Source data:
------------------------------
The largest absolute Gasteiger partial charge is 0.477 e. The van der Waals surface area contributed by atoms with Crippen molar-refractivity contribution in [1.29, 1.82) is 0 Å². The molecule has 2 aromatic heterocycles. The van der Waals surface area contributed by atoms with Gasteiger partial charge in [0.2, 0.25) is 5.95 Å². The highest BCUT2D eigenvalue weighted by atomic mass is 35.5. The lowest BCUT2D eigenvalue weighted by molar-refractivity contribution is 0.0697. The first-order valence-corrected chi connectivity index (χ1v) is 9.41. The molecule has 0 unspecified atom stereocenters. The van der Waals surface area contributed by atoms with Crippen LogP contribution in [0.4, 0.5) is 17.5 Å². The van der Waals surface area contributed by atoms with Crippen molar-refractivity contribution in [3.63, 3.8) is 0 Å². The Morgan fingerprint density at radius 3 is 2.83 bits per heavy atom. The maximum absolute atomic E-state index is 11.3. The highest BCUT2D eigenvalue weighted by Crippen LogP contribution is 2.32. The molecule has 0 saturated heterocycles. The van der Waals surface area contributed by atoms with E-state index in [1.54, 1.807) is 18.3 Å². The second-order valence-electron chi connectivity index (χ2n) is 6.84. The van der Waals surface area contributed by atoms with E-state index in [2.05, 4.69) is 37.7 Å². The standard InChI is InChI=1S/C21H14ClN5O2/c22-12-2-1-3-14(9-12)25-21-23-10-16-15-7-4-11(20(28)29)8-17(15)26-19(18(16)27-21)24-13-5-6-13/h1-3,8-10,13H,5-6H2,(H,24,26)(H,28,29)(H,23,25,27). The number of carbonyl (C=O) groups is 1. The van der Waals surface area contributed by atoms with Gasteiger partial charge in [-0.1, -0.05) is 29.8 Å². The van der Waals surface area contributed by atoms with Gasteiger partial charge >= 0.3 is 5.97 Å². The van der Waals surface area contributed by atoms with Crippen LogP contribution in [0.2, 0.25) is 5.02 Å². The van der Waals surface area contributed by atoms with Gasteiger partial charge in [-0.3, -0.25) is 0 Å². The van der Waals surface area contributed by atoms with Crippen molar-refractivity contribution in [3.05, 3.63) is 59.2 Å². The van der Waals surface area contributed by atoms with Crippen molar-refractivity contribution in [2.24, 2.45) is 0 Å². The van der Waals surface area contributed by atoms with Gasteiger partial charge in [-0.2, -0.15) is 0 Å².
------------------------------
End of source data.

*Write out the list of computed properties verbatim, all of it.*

The largest absolute Gasteiger partial charge is 0.477 e. The van der Waals surface area contributed by atoms with Crippen molar-refractivity contribution in [1.29, 1.82) is 0 Å². The molecule has 2 aromatic heterocycles. The van der Waals surface area contributed by atoms with Gasteiger partial charge in [0.2, 0.25) is 5.95 Å². The highest BCUT2D eigenvalue weighted by atomic mass is 35.5. The lowest BCUT2D eigenvalue weighted by molar-refractivity contribution is 0.0697. The first-order valence-corrected chi connectivity index (χ1v) is 9.41. The molecule has 0 unspecified atom stereocenters. The van der Waals surface area contributed by atoms with Crippen LogP contribution in [0.4, 0.5) is 17.5 Å². The van der Waals surface area contributed by atoms with Crippen molar-refractivity contribution in [3.63, 3.8) is 0 Å². The Morgan fingerprint density at radius 3 is 2.83 bits per heavy atom. The maximum absolute atomic E-state index is 11.3. The highest BCUT2D eigenvalue weighted by Crippen LogP contribution is 2.32. The molecule has 0 saturated heterocycles. The van der Waals surface area contributed by atoms with E-state index in [1.54, 1.807) is 18.3 Å². The second-order valence-electron chi connectivity index (χ2n) is 6.84. The van der Waals surface area contributed by atoms with E-state index in [2.05, 4.69) is 37.7 Å². The standard InChI is InChI=1S/C21H14ClN5O2/c22-12-2-1-3-14(9-12)25-21-23-10-16-15-7-4-11(20(28)29)8-17(15)26-19(18(16)27-21)24-13-5-6-13/h1-3,8-10,13H,5-6H2,(H,24,26)(H,28,29)(H,23,25,27). The number of carbonyl (C=O) groups is 1. The van der Waals surface area contributed by atoms with Gasteiger partial charge in [-0.1, -0.05) is 29.8 Å². The van der Waals surface area contributed by atoms with Gasteiger partial charge >= 0.3 is 5.97 Å². The van der Waals surface area contributed by atoms with Crippen LogP contribution in [0.2, 0.25) is 5.02 Å². The van der Waals surface area contributed by atoms with Gasteiger partial charge in [-0.3, -0.25) is 0 Å². The van der Waals surface area contributed by atoms with Crippen molar-refractivity contribution in [3.05, 3.63) is 59.2 Å². The van der Waals surface area contributed by atoms with Crippen molar-refractivity contribution in [2.24, 2.45) is 0 Å². The van der Waals surface area contributed by atoms with Gasteiger partial charge in [-0.2, -0.15) is 0 Å².